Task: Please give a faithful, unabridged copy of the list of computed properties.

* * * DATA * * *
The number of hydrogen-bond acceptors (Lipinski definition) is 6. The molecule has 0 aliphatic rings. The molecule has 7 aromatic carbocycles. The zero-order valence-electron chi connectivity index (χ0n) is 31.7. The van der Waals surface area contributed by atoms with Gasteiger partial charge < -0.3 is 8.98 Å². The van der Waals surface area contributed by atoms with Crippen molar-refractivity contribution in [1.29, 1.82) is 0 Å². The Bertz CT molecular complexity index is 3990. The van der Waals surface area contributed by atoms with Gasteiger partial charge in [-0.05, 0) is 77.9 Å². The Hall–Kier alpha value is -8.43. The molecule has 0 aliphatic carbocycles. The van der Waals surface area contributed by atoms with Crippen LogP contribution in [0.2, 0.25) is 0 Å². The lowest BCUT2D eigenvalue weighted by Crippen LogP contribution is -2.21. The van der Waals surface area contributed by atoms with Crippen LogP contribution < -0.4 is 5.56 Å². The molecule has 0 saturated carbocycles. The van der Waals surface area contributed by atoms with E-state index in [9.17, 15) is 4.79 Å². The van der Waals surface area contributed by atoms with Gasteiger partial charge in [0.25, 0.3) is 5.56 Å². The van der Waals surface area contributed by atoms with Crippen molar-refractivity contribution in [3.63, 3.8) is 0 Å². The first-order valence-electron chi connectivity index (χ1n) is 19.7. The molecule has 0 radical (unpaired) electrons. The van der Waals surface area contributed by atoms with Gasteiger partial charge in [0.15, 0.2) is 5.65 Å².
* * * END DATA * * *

The number of hydrogen-bond acceptors (Lipinski definition) is 6. The molecule has 0 aliphatic rings. The molecule has 7 aromatic carbocycles. The zero-order valence-electron chi connectivity index (χ0n) is 31.7. The van der Waals surface area contributed by atoms with Gasteiger partial charge < -0.3 is 8.98 Å². The van der Waals surface area contributed by atoms with Crippen molar-refractivity contribution in [1.29, 1.82) is 0 Å². The Bertz CT molecular complexity index is 3990. The van der Waals surface area contributed by atoms with Gasteiger partial charge in [-0.05, 0) is 77.9 Å². The Hall–Kier alpha value is -8.43. The molecule has 0 aliphatic carbocycles. The van der Waals surface area contributed by atoms with Crippen LogP contribution in [0.2, 0.25) is 0 Å². The lowest BCUT2D eigenvalue weighted by Crippen LogP contribution is -2.21. The van der Waals surface area contributed by atoms with Crippen LogP contribution < -0.4 is 5.56 Å². The molecule has 0 saturated carbocycles. The van der Waals surface area contributed by atoms with E-state index in [9.17, 15) is 4.79 Å². The van der Waals surface area contributed by atoms with Gasteiger partial charge in [0.25, 0.3) is 5.56 Å². The van der Waals surface area contributed by atoms with Crippen molar-refractivity contribution in [3.63, 3.8) is 0 Å². The first-order valence-electron chi connectivity index (χ1n) is 19.7. The molecule has 0 radical (unpaired) electrons. The van der Waals surface area contributed by atoms with Gasteiger partial charge in [0.15, 0.2) is 5.65 Å².